Often, we think of dancers as theatrical, perfect abstractions, creatures of and for the stage. In undertaking this project, Linn Edwards wanted to capture “dancers in their homes, away from performance space, un-made-up and uncostumed.” In doing so, she hoped to convey “details of how dancers live while “struggling on the small budget, pursuing their art at the expense of a more settled lifestyle.” Still, the images hint at an intangible richness of life—yes, many dangers are reduced to practicing their cramped apartments, living without health insurance or steady paychecks. They are forced into ridiculous sacrifices. But they also pursue worlds of beauty and complexities that so many harried New Yorkers never contemplate at all. Linn’s playful, quiet photographs capture some of these contradictory qualities.
Ayodele Casel, 30, is a professional tap dancer who toured internationally as the only female member of Savion Glover’s company, NYOT (Not Your Ordinary Tappers). She is now a celebrated soloist, bringing humor and a street-wise sensuality to the long, rich tradition of rhythm tap. Arthur Aviles, 42, is a Bessie Award-winning dancer choreographer. In addition to his own company, Arthur Aviles Typical Theater, he has created a vibrant, welcoming performance space called BAAD (Bronx Academy of Art and Design), which present thought-provoking dance, theater and performance art to the Hunts Point community.
--Claudia La Rocco
Jane Freilicher: AbstractionsBy Mary Ann Caws
MARCH 2023 | ArtSeen
These abstractions date from 195862, and you can feel in them the figurative works from before and where Freilicher took them later. Thus, these are bridge works, some with, as Molly Taylor of the gallery put it to me on my viewing, a tickle of figuration. Indeed, some sort of tickle went through me instantly upon my entering and did not leave, even on my departure.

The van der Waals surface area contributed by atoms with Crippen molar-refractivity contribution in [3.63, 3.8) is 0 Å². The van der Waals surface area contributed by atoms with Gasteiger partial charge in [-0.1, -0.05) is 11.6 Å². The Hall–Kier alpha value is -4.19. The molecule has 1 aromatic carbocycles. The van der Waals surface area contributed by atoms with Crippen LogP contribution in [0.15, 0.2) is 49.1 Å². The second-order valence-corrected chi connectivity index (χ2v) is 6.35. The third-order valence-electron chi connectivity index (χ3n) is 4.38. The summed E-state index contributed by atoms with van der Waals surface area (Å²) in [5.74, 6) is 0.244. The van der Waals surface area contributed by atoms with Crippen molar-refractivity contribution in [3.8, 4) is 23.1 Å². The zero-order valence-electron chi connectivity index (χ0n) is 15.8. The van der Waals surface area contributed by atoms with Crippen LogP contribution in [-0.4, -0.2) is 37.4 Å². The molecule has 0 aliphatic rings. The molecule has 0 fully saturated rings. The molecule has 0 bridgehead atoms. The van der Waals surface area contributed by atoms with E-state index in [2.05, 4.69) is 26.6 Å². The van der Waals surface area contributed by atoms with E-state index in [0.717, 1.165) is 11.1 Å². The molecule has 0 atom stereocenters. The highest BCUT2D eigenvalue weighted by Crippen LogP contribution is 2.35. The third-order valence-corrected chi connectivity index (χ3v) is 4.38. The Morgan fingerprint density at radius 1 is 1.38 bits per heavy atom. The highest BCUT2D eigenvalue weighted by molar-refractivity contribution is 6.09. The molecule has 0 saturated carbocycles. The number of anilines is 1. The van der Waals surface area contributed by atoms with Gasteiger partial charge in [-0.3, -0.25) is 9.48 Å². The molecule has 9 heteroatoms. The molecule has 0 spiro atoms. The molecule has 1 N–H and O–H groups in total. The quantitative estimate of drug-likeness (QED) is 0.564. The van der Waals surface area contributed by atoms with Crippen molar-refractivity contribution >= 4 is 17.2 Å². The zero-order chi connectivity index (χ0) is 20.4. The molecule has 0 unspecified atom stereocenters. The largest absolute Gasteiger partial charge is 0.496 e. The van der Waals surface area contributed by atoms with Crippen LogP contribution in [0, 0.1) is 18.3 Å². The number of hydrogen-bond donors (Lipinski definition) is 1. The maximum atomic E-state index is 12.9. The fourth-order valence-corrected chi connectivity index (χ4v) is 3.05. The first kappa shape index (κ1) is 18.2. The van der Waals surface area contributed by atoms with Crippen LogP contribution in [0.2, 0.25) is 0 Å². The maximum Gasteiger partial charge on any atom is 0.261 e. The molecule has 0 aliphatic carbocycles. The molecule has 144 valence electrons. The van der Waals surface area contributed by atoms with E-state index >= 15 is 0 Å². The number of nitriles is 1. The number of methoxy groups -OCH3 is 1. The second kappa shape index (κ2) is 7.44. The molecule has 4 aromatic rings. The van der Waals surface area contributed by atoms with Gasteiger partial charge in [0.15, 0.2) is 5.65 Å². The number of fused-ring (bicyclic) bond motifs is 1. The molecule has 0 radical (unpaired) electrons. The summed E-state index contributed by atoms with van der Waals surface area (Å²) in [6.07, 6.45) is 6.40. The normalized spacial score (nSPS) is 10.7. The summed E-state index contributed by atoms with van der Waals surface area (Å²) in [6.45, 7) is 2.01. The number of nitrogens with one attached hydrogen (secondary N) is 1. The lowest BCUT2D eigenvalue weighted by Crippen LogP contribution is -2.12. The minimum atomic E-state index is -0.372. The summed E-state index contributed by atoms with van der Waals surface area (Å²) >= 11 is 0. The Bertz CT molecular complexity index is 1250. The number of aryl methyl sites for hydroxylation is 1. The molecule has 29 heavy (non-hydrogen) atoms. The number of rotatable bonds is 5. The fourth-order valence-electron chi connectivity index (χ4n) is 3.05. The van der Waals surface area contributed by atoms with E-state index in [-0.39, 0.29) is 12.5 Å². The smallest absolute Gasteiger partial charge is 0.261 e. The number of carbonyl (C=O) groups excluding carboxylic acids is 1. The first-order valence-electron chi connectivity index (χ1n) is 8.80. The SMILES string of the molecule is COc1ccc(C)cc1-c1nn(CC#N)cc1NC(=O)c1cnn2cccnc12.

Jane Freilicher: AbstractionsBy Alfred Mac Adam
APRIL 2023 | ArtSeen
A curatorial tour-de-force combining resources from the artists estate (represented by the Kasmin Gallery), private collections, and at least one public institution, the Delaware Art Museum, these twelve oils show a painter in her mid-thirties: confident, boldthe sixty by seventy-inch canvases attest to that boldnessunafraid to create work that pushes the limit of domestic-scale art.
Michiko Itatani: Celestial StageBy Conor Lauesen
DEC 22–JAN 23 | ArtSeen
Theatrical and resplendent, contemporary artist Michiko Itatanis exhibition Celestial Stage occupies the top two-floors at the Wrightwood 659 Gallery in Chicago. Organized by Ashley Janke, this forty-year retrospective is composed predominantly of large-scale tableau paintings, sculpture, and site-specific objects.
Intrusions into the Enchanters DomainBy Thomas Girst
OCT 2022 | Critics Page
While a high school student, aged seventeen, at Liverpool High School in upstate New York, I made a linocut of Duchamps 1914 version of The Chocolate Grinder for an appreciative Ms. Houston, my fine arts teacher. I also managed to convince my long-haired, Metallica-loving host-brother Derrick to take me on a road trip to Philadelphia with his pickup truck.